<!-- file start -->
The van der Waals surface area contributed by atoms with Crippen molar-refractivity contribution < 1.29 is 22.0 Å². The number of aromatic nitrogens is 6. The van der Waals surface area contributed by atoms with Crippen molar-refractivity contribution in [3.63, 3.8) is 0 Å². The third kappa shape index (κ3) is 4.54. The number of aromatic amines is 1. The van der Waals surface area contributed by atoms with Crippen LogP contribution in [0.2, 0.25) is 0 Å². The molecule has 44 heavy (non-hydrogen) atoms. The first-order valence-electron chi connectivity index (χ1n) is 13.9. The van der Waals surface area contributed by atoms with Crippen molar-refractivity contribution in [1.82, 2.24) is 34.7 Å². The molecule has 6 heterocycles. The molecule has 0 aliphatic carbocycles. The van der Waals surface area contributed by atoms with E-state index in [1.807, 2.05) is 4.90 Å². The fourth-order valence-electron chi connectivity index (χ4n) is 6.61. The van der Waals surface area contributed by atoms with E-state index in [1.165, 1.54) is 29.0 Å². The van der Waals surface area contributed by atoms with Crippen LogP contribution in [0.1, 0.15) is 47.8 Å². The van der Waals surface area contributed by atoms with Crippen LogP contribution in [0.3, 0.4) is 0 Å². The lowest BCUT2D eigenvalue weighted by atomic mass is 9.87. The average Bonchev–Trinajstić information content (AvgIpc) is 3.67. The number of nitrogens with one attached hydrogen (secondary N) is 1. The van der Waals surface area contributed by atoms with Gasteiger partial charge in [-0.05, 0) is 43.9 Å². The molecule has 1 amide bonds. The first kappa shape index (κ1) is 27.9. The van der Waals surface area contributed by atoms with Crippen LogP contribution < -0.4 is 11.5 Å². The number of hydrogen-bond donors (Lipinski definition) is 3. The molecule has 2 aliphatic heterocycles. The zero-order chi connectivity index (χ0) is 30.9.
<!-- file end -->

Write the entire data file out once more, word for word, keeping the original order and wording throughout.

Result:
The van der Waals surface area contributed by atoms with Crippen molar-refractivity contribution < 1.29 is 22.0 Å². The number of aromatic nitrogens is 6. The van der Waals surface area contributed by atoms with Crippen molar-refractivity contribution in [3.63, 3.8) is 0 Å². The third kappa shape index (κ3) is 4.54. The number of aromatic amines is 1. The van der Waals surface area contributed by atoms with Crippen LogP contribution in [0.2, 0.25) is 0 Å². The molecule has 44 heavy (non-hydrogen) atoms. The first-order valence-electron chi connectivity index (χ1n) is 13.9. The van der Waals surface area contributed by atoms with Crippen molar-refractivity contribution in [1.82, 2.24) is 34.7 Å². The molecule has 6 heterocycles. The molecule has 0 aliphatic carbocycles. The van der Waals surface area contributed by atoms with E-state index in [1.807, 2.05) is 4.90 Å². The fourth-order valence-electron chi connectivity index (χ4n) is 6.61. The van der Waals surface area contributed by atoms with E-state index in [1.165, 1.54) is 29.0 Å². The van der Waals surface area contributed by atoms with Crippen LogP contribution in [0.1, 0.15) is 47.8 Å². The van der Waals surface area contributed by atoms with Crippen LogP contribution in [0.3, 0.4) is 0 Å². The lowest BCUT2D eigenvalue weighted by atomic mass is 9.87. The average Bonchev–Trinajstić information content (AvgIpc) is 3.67. The number of nitrogens with one attached hydrogen (secondary N) is 1. The van der Waals surface area contributed by atoms with Gasteiger partial charge in [-0.05, 0) is 43.9 Å². The molecule has 1 amide bonds. The first kappa shape index (κ1) is 27.9. The van der Waals surface area contributed by atoms with Crippen LogP contribution < -0.4 is 11.5 Å². The number of hydrogen-bond donors (Lipinski definition) is 3. The molecule has 2 aliphatic heterocycles. The zero-order chi connectivity index (χ0) is 30.9.